As the City of Scotts Valley works on its housing plan, it’s also been developing a set of design standards that it hopes will help foster a unique and interesting community feel.
On Nov. 1, Scotts Valley City Council members seemed largely pleased with the work its consultant did to formalize more subjective language into specifics for developers, passing the first reading of the new objective standards unanimously.
“I think this is a good first step,” said Councilmember Derek Timm, noting he expects it could be refined in the years to come. “It’s a full new code.”
Under new State laws meant to combat the housing crisis (such as SB 35, from 2017, and SB 330, from 2019), certain projects can only be denied approval by the City if they violate objective standards.
Appearing by Zoom, Ben Noble, of BN Consulting, explained the design rules apply to all multi-unit residential builds—everything from two detached single-family houses, to condominiums, to apartments, and even to mixed-use projects.
“Each year, the State is adopting more and more laws that have really established objective standards as the primary criteria that cities and counties need to use to take action,” he said. “This is taking the original subjective requirement concept and translating it into a new objective standard.”
So, with an example he explained that if you want to generate a neighborhood that seems like it was built to accommodate people nicely, you shouldn’t just tell developers to come up with something that’s at a “human scale.”
Instead, you might tell applicants to include “a major recess at least 20 feet wide by 10 feet deep” in certain types of projects, Noble offered.
Scotts Valley’s draft objective standards aim to increase opportunities for residents to walk, bike and take transit in a way that’s safe, convenient and enjoyable.
New offices would be required to have one short-term bike parking space per 20,000 square feet and one long-term space per 10,000 square feet.
Multi-family dwellings would have at least one short-term bike parking space for every 10 units and one long-term space per unit.
Other commercial uses would require one bike parking space per 5,000 square feet, with no long-term spaces required.
New offices that are at least 20,000 square feet are to provide shower and locker facilities for short-term employees.
In commercial districts, parking located between a building and the street would have to have a maximum depth of 66 feet for double aisles and 33 feet for single aisles, with a maximum width of 200 feet or 50% of street frontage, whichever is greater. It also must be screened with a wall or fence, at least 3 feet high.
The “Building Placement, Orientation, and Entries” section sets out to “Support cohesive neighborhoods and social interactions with outward facing buildings,” and to promote a “pedestrian-oriented public realm with an attractive and welcoming streetscape character.”
There is no maximum “setback” rule for structures—except in the case of mixed-use, office commercial and civic land uses in the Town Center Specific Plan Area.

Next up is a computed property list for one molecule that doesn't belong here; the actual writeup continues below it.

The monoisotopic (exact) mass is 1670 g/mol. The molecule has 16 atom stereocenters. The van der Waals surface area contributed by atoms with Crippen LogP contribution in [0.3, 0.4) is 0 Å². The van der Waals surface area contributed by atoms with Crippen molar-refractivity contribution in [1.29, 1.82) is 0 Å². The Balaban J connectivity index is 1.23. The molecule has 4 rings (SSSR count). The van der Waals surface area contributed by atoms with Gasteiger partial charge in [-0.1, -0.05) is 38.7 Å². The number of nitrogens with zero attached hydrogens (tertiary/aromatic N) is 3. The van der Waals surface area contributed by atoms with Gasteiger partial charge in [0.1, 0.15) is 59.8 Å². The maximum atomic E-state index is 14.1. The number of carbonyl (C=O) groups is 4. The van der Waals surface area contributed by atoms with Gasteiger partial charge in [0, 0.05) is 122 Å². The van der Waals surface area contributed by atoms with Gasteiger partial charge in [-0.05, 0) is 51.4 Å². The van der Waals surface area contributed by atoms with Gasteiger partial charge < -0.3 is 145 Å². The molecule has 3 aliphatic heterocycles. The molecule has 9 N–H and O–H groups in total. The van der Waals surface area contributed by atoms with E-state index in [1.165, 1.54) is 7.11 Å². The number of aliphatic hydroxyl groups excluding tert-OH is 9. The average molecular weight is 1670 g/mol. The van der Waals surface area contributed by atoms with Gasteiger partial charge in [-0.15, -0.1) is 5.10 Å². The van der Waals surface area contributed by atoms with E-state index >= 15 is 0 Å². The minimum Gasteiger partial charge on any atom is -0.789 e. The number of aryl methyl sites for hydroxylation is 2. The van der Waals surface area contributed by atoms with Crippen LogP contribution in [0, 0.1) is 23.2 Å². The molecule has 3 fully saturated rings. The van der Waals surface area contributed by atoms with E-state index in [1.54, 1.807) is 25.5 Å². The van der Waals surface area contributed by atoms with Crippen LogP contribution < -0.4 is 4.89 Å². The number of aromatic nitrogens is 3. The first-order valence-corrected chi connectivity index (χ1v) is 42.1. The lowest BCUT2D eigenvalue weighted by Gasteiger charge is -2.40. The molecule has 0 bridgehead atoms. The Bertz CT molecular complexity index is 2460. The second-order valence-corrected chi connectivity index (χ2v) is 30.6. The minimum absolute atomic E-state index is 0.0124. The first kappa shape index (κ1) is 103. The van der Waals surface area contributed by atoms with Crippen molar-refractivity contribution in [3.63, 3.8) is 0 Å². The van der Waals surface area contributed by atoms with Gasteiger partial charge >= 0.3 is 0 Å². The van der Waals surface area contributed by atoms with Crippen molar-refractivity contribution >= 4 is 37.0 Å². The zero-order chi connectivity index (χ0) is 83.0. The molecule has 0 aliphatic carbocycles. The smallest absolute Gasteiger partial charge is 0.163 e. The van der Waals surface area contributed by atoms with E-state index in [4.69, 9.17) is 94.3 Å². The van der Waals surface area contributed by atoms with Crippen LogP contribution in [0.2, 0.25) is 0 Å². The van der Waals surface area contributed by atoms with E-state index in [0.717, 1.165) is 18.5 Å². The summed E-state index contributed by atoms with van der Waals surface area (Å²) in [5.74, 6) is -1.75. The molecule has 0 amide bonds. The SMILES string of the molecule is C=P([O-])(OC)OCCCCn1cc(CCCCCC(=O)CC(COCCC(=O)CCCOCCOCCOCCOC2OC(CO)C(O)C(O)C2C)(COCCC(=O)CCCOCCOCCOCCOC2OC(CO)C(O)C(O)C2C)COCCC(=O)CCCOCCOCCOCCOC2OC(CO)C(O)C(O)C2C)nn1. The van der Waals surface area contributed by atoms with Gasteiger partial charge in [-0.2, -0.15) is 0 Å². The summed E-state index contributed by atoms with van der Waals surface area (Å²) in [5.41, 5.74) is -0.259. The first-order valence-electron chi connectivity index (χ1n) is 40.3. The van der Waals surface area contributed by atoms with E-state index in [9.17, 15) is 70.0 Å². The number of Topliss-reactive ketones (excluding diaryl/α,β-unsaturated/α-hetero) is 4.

The entrance of a primary building located within 30 feet of a local street must face the street, with a minimum 4-foot walkway leading up to it. And when the side of an end unit faces the street, its side wall must be at least 10% covered by fencing.
In the “Façade and Roof Design” section, planners spell out their desire to create “varied and interesting” streetscapes with “human-scale design details.”
The idea is to “Incorporate architectural elements that reduce the box-like appearance and perceived mass of buildings,” while maintaining the “architectural integrity” of a development.
For example, buildings within view of the public are going to be required to include at least two “building modulation strategies,” from a bucket of approaches that includes: switching-up the roof design, building a covered entryway, incorporating balconies and decks, or incorporating a cantilevered second story (among other options).
And, building-fronts will have to pick at least two different methods of spicing-up their look. These include placing window boxes protruding a half-foot or more from the wall, adding shutters, affixing screens (like lattices, louvers, awnings and non-fabric canopies) to 20% of the frontage, varying the exterior color, and mounting trellises for climbing plants on a quarter of the wall.
The primary wall must be made out of wood, stone, wood shingle, brick, stucco or cement. And if you can see it from the street, they’ll have to have at least two contracting colors or materials. The secondary tone or material has to account for at least 5% of the building wall area.
The Planning Commission already gave its stamp of approval to the objective standards.
Vice Mayor Randy Johnson asked for more details about how the code would “protect” Scotts Valley, given the new housing laws.
“There’s a heavy hand coming down from the State of California that is making us take these actions,” Johnson said.
Noble explained that, without valid objective standards in-place, the City would have very little to ensure the project is designed in a manner it approves of.
Johnson noted Halloween celebrations had occurred just the night before.
“Does the phrase ‘by-right’ send chills up your spine as much as it does some of us?” he opined.
Noble said he understood the underlying concerns Johnson was getting at about the loss of local development control.
Councilmember Donna Lind said it was important to think about the long-term impact of the policy. She recalled how residents of a multi-family development along Bluebonnet Lane complained for years about noise impacts.
Sarah DeLeon, founder of the Community Advocates of Scotts Valley, was the only person who spoke during the public hearing, saying she supported cycling infrastructure improvements and quality greenspaces.